About Industrial Automation Systems

February 1, 2017 | 12:57
About Industrial Automation Systems
About Industrial Automation Systems
The complexity of the modern factory has brought intense demand for precision and efficiency in the machines, control systems and communications required for it to operate. The cost of error has driven more and more factories to automate as many of their processes as possible. With this push towards automation, microcontrollers (MCUs) play a key role — particularly in sensor communication networks, and equipment monitoring.

Consider sensors and transmitters throughout a factory – a typical sensor system will consist of the sensor element, a control block for processing sensor data and a communications interface (Figure 1). The microcontroller in this system is often responsible for amplifying and reading the value from the sensor element. This data is then processed and used to either take an immediate action, such as turning on a cooling system as temperature rises, or is transmitted back to a central node for overall system monitoring. This communication handled on the MCU can take several forms. It could involve wired protocols such as IO-Link or 4–20mA current loops, or could leverage a wireless transceiver to pass information throughout a factory. Even a basic system such as this presents challenges that must be addressed by microcontrollers in the system.


 
Figure 1: A typical industrial sensing system.


The challenges

Factory automation and process control in industrial systems bring unique sets of requirements and challenges for engineers:

• achieve more performance on a reduced power budget;

• collect more precise sensor data to make better decisions;

• operate in increasingly harsh environments;

• fit the entire design in a space-constrained location.

From a power perspective, developers are often constrained by the energy available, whether that energy comes from a battery, where replacement could mean high labor costs across thousands of sensor nodes, or operating from a current loop, where each node must consume under 3 mA of current to meet the overall specifications of the loop.

While working to minimize energy consumption, these developers are often faced with a need to capture above 16-bit resolution on sensor readings so that the system can distinguish between small changes in the environment and make the desired decisions. They also require high-performance analog for communicating on current loops. All of this is amplified by the need to operate at higher temperatures in cases such as those where sensors are located next to large motors. Finally the entire sensor node must fit within the communication wires connecting different parts of the overall automation system. These challenges are real, but the need to support multiple protocols such as IO-Link, 4–20mA and HART® creates software complexity as well (Figure 2). The MSP MCU portfolio offers chipsets to meet any and all of these challenges.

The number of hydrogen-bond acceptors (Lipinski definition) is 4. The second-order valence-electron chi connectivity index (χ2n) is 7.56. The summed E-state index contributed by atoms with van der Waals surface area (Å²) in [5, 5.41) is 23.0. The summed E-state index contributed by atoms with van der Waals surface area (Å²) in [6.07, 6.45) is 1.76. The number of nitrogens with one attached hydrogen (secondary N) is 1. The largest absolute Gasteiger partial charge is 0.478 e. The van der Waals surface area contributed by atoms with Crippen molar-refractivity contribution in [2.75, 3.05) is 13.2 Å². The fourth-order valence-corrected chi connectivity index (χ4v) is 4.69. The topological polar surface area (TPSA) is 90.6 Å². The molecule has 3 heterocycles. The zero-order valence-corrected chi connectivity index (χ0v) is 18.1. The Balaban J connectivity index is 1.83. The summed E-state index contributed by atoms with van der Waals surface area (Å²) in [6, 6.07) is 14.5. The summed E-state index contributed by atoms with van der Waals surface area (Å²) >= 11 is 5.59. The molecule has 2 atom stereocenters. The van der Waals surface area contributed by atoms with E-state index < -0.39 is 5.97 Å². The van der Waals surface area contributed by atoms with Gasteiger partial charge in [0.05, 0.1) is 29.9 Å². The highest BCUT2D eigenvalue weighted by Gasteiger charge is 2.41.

Protocol Description
4-20 mA Current Loop All components communicate on a single loop, using current to represent a value (like water level) – 4 mA represents min. value (0 meters), 20 mA represents max value (100 meters), 0 mA represents system failure.
HART Superimposes a small AC signal over the existing DC signal in a 4–20mA loop, and provides a “smart” digital interface, enables additional information (i.e., beyond just water level) to be transmitted, and allows for two-way communication in the system.
IO-Link Point-to-point digital serial communication ideal for communicating with sensors and/or actuators. Allows two-way exchange of process data, service data and events.
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About Will Cooper

William Cooper manages marketing, applications and systems teams in the Integrated Power Management organization at TI. He previously focused on the strategic development and positioning of MSP430™ microcontrollers with ferroelectric random access memory (FRAM... >>

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